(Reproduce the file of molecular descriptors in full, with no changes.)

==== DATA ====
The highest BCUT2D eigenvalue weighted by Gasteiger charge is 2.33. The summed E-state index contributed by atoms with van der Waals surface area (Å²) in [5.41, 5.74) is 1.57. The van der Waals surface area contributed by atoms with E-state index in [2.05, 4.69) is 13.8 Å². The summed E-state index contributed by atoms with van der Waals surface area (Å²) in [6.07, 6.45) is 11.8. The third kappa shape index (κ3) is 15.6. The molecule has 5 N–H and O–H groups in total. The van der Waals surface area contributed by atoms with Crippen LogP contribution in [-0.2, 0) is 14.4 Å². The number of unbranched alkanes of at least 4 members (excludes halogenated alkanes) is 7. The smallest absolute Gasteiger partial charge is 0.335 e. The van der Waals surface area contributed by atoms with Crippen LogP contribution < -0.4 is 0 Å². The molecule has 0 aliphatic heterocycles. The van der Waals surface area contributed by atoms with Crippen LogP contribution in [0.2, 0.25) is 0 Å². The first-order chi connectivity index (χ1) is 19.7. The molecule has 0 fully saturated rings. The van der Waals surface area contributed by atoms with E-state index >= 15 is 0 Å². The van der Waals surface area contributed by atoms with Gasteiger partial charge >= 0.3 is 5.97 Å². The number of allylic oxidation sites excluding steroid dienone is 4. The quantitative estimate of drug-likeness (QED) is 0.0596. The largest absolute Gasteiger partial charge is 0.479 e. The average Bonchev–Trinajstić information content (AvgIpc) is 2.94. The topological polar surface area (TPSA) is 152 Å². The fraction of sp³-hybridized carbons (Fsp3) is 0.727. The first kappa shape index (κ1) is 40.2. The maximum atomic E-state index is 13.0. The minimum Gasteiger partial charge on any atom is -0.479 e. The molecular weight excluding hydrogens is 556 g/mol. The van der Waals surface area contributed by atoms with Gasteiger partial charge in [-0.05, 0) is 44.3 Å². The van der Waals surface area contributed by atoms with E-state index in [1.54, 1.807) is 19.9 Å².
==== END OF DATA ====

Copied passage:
The highest BCUT2D eigenvalue weighted by Gasteiger charge is 2.33. The summed E-state index contributed by atoms with van der Waals surface area (Å²) in [5.41, 5.74) is 1.57. The van der Waals surface area contributed by atoms with E-state index in [2.05, 4.69) is 13.8 Å². The summed E-state index contributed by atoms with van der Waals surface area (Å²) in [6.07, 6.45) is 11.8. The third kappa shape index (κ3) is 15.6. The molecule has 5 N–H and O–H groups in total. The van der Waals surface area contributed by atoms with Crippen LogP contribution in [-0.2, 0) is 14.4 Å². The number of unbranched alkanes of at least 4 members (excludes halogenated alkanes) is 7. The smallest absolute Gasteiger partial charge is 0.335 e. The van der Waals surface area contributed by atoms with Crippen LogP contribution < -0.4 is 0 Å². The molecule has 0 aliphatic heterocycles. The van der Waals surface area contributed by atoms with Crippen LogP contribution in [0.2, 0.25) is 0 Å². The first-order chi connectivity index (χ1) is 19.7. The molecule has 0 fully saturated rings. The van der Waals surface area contributed by atoms with E-state index >= 15 is 0 Å². The van der Waals surface area contributed by atoms with Gasteiger partial charge >= 0.3 is 5.97 Å². The number of allylic oxidation sites excluding steroid dienone is 4. The quantitative estimate of drug-likeness (QED) is 0.0596. The largest absolute Gasteiger partial charge is 0.479 e. The average Bonchev–Trinajstić information content (AvgIpc) is 2.94. The topological polar surface area (TPSA) is 152 Å². The fraction of sp³-hybridized carbons (Fsp3) is 0.727. The first kappa shape index (κ1) is 40.2. The maximum atomic E-state index is 13.0. The minimum Gasteiger partial charge on any atom is -0.479 e. The molecular weight excluding hydrogens is 556 g/mol. The van der Waals surface area contributed by atoms with Gasteiger partial charge in [-0.05, 0) is 44.3 Å². The van der Waals surface area contributed by atoms with E-state index in [1.54, 1.807) is 19.9 Å².